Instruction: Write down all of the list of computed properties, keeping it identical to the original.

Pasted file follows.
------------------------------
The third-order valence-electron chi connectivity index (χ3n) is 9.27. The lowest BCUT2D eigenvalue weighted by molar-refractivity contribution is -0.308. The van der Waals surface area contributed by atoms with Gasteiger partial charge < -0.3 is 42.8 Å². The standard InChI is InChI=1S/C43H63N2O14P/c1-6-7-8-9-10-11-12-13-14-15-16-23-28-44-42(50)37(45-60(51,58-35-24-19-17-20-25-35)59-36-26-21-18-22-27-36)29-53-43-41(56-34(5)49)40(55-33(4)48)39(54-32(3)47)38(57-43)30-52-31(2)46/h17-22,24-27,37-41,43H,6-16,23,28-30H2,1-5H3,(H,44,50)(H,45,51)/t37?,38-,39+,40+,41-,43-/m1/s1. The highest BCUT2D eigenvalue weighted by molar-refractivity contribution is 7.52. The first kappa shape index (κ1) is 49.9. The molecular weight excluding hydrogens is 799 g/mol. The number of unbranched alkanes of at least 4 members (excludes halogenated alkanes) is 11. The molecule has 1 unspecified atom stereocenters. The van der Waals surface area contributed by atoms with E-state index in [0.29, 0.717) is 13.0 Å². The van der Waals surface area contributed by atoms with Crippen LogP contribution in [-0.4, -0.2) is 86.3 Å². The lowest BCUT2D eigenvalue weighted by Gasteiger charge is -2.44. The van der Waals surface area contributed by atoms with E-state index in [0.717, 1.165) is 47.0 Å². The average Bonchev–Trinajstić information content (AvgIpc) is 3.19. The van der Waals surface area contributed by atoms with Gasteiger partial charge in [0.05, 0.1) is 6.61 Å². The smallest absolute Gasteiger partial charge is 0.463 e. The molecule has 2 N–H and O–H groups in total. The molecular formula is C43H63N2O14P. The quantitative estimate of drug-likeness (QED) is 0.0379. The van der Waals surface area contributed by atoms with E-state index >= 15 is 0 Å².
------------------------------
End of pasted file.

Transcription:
The third-order valence-electron chi connectivity index (χ3n) is 9.27. The lowest BCUT2D eigenvalue weighted by molar-refractivity contribution is -0.308. The van der Waals surface area contributed by atoms with Gasteiger partial charge < -0.3 is 42.8 Å². The standard InChI is InChI=1S/C43H63N2O14P/c1-6-7-8-9-10-11-12-13-14-15-16-23-28-44-42(50)37(45-60(51,58-35-24-19-17-20-25-35)59-36-26-21-18-22-27-36)29-53-43-41(56-34(5)49)40(55-33(4)48)39(54-32(3)47)38(57-43)30-52-31(2)46/h17-22,24-27,37-41,43H,6-16,23,28-30H2,1-5H3,(H,44,50)(H,45,51)/t37?,38-,39+,40+,41-,43-/m1/s1. The highest BCUT2D eigenvalue weighted by molar-refractivity contribution is 7.52. The first kappa shape index (κ1) is 49.9. The molecular weight excluding hydrogens is 799 g/mol. The number of unbranched alkanes of at least 4 members (excludes halogenated alkanes) is 11. The molecule has 1 unspecified atom stereocenters. The van der Waals surface area contributed by atoms with E-state index in [0.29, 0.717) is 13.0 Å². The van der Waals surface area contributed by atoms with Crippen LogP contribution in [-0.4, -0.2) is 86.3 Å². The lowest BCUT2D eigenvalue weighted by Gasteiger charge is -2.44. The van der Waals surface area contributed by atoms with E-state index in [0.717, 1.165) is 47.0 Å². The average Bonchev–Trinajstić information content (AvgIpc) is 3.19. The van der Waals surface area contributed by atoms with Gasteiger partial charge in [0.05, 0.1) is 6.61 Å². The smallest absolute Gasteiger partial charge is 0.463 e. The molecule has 2 N–H and O–H groups in total. The molecular formula is C43H63N2O14P. The quantitative estimate of drug-likeness (QED) is 0.0379. The van der Waals surface area contributed by atoms with E-state index >= 15 is 0 Å².